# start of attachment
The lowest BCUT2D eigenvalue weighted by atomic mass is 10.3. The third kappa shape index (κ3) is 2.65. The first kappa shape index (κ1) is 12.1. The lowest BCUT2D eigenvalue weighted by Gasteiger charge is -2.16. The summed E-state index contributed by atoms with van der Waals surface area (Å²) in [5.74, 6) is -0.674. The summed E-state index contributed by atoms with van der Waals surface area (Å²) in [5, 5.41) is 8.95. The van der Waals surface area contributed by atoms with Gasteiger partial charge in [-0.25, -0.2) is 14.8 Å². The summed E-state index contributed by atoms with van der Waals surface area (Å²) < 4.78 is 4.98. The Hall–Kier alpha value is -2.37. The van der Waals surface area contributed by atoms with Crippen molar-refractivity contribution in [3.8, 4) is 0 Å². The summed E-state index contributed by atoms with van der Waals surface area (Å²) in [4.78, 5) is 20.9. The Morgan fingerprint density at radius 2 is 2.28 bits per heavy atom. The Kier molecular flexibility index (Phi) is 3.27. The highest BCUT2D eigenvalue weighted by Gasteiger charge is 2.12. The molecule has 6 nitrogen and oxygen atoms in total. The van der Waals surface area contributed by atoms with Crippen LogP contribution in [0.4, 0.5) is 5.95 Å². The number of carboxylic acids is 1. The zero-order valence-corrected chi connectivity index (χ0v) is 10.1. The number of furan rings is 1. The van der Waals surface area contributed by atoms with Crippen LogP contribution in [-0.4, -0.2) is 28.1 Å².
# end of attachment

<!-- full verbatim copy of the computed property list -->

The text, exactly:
The lowest BCUT2D eigenvalue weighted by atomic mass is 10.3. The third kappa shape index (κ3) is 2.65. The first kappa shape index (κ1) is 12.1. The lowest BCUT2D eigenvalue weighted by Gasteiger charge is -2.16. The summed E-state index contributed by atoms with van der Waals surface area (Å²) in [5.74, 6) is -0.674. The summed E-state index contributed by atoms with van der Waals surface area (Å²) in [5, 5.41) is 8.95. The van der Waals surface area contributed by atoms with Gasteiger partial charge in [-0.25, -0.2) is 14.8 Å². The summed E-state index contributed by atoms with van der Waals surface area (Å²) < 4.78 is 4.98. The Hall–Kier alpha value is -2.37. The van der Waals surface area contributed by atoms with Crippen molar-refractivity contribution in [3.8, 4) is 0 Å². The summed E-state index contributed by atoms with van der Waals surface area (Å²) in [4.78, 5) is 20.9. The Morgan fingerprint density at radius 2 is 2.28 bits per heavy atom. The Kier molecular flexibility index (Phi) is 3.27. The highest BCUT2D eigenvalue weighted by Gasteiger charge is 2.12. The molecule has 6 nitrogen and oxygen atoms in total. The van der Waals surface area contributed by atoms with Crippen LogP contribution in [0.4, 0.5) is 5.95 Å². The number of carboxylic acids is 1. The zero-order valence-corrected chi connectivity index (χ0v) is 10.1. The number of furan rings is 1. The van der Waals surface area contributed by atoms with Crippen LogP contribution in [-0.4, -0.2) is 28.1 Å².